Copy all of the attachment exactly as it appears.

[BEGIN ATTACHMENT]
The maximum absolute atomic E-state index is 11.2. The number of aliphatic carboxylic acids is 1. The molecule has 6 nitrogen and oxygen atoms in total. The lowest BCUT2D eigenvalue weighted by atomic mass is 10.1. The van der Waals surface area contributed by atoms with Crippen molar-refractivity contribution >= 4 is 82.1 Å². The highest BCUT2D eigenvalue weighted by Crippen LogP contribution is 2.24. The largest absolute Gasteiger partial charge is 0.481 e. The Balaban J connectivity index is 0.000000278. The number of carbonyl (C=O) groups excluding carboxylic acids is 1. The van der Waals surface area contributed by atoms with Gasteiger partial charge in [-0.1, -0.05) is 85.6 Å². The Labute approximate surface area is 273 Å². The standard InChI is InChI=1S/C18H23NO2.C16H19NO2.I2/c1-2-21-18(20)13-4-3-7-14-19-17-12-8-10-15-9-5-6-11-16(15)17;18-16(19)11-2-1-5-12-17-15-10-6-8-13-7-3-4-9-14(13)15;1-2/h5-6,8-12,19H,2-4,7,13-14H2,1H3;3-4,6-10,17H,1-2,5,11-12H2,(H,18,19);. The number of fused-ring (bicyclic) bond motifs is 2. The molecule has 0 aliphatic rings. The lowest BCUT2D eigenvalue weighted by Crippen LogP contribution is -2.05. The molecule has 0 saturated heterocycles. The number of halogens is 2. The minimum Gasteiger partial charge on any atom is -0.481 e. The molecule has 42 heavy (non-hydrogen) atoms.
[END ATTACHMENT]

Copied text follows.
The maximum absolute atomic E-state index is 11.2. The number of aliphatic carboxylic acids is 1. The molecule has 6 nitrogen and oxygen atoms in total. The lowest BCUT2D eigenvalue weighted by atomic mass is 10.1. The van der Waals surface area contributed by atoms with Crippen molar-refractivity contribution >= 4 is 82.1 Å². The highest BCUT2D eigenvalue weighted by Crippen LogP contribution is 2.24. The largest absolute Gasteiger partial charge is 0.481 e. The Balaban J connectivity index is 0.000000278. The number of carbonyl (C=O) groups excluding carboxylic acids is 1. The van der Waals surface area contributed by atoms with Gasteiger partial charge in [-0.1, -0.05) is 85.6 Å². The Labute approximate surface area is 273 Å². The standard InChI is InChI=1S/C18H23NO2.C16H19NO2.I2/c1-2-21-18(20)13-4-3-7-14-19-17-12-8-10-15-9-5-6-11-16(15)17;18-16(19)11-2-1-5-12-17-15-10-6-8-13-7-3-4-9-14(13)15;1-2/h5-6,8-12,19H,2-4,7,13-14H2,1H3;3-4,6-10,17H,1-2,5,11-12H2,(H,18,19);. The number of fused-ring (bicyclic) bond motifs is 2. The molecule has 0 aliphatic rings. The lowest BCUT2D eigenvalue weighted by Crippen LogP contribution is -2.05. The molecule has 0 saturated heterocycles. The number of halogens is 2. The minimum Gasteiger partial charge on any atom is -0.481 e. The molecule has 42 heavy (non-hydrogen) atoms.